A Karachi-bound ship from China was stopped by Indian security agencies at Mumbai's Nhava Sheva port on suspicion that it contained a dual-use consignment that could be used for Pakistan's nuclear and ballistic missile programme. The customs officials, based on an intelligence input, halted a Malta-flagged merchant ship -- CMA CGM Attila -- at the port en route to Karachi on January 23 and inspected the consignment, which included a Computer Numerical Control (CNC) machine, originally manufactured by an Italian company. CNC machines are controlled by a computer and produce a scale of efficiency, consistency and accuracy not possible manually. 

A team from the Defence Research and Development Organisation (DRDO) also inspected the consignment and certified that it could be used by the neighbouring country for its nuclear programme. According to the experts, the equipment would be

useful in manufacturing critical parts for Pakistan's missile development programme.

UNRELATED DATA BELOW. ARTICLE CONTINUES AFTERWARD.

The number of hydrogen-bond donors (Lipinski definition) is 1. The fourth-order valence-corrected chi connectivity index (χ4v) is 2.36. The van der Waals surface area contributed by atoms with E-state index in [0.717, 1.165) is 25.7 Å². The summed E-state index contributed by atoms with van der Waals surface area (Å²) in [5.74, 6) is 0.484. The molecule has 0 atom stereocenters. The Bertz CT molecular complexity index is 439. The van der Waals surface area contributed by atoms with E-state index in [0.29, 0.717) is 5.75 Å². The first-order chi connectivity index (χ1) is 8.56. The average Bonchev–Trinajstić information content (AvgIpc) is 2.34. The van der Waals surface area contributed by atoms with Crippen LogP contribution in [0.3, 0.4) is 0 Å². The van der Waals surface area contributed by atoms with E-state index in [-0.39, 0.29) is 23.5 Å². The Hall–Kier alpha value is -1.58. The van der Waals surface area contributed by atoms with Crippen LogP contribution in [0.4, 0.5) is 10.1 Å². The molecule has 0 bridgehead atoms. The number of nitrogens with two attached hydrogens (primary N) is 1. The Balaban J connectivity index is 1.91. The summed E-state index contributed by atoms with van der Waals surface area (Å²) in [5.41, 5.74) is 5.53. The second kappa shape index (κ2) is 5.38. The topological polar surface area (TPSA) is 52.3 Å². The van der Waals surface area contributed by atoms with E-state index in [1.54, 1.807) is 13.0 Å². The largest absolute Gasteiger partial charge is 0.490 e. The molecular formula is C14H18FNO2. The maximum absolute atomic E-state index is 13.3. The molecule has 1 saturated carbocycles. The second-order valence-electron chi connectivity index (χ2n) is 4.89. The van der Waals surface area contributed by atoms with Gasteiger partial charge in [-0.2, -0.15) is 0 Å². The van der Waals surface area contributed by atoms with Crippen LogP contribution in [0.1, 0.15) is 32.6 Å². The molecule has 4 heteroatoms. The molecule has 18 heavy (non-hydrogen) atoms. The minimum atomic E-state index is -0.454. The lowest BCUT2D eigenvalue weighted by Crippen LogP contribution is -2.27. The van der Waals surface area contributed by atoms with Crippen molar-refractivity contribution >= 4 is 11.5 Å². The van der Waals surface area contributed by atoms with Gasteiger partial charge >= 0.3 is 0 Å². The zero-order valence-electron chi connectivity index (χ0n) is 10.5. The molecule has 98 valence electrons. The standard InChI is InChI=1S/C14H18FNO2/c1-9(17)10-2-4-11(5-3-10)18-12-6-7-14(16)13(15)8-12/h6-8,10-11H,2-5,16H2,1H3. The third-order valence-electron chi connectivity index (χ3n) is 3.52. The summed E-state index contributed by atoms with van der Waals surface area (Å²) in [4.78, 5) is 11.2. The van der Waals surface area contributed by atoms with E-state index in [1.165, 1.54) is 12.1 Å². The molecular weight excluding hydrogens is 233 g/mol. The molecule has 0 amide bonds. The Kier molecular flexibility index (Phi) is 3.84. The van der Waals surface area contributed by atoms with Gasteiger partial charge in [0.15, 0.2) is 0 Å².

Since 1996, CNC machines have been included in the Wassenaar Arrangement --an international arms control regime aimed at stopping the proliferation of equipment with both civilian and military uses. India is among the 42 member countries that exchange information on transfers of conventional weapons and dual-use goods and technologies. 

The CNC machine was used by North Korea in its nuclear programme. The port officials, with specific intelligence, had alerted the Indian defence authorities who inspected the heavy cargo and reported their suspicions, after which the consignment was seized, the officials said, adding that the seizure falls under the prevention of possible proliferation by Pakistan and China.

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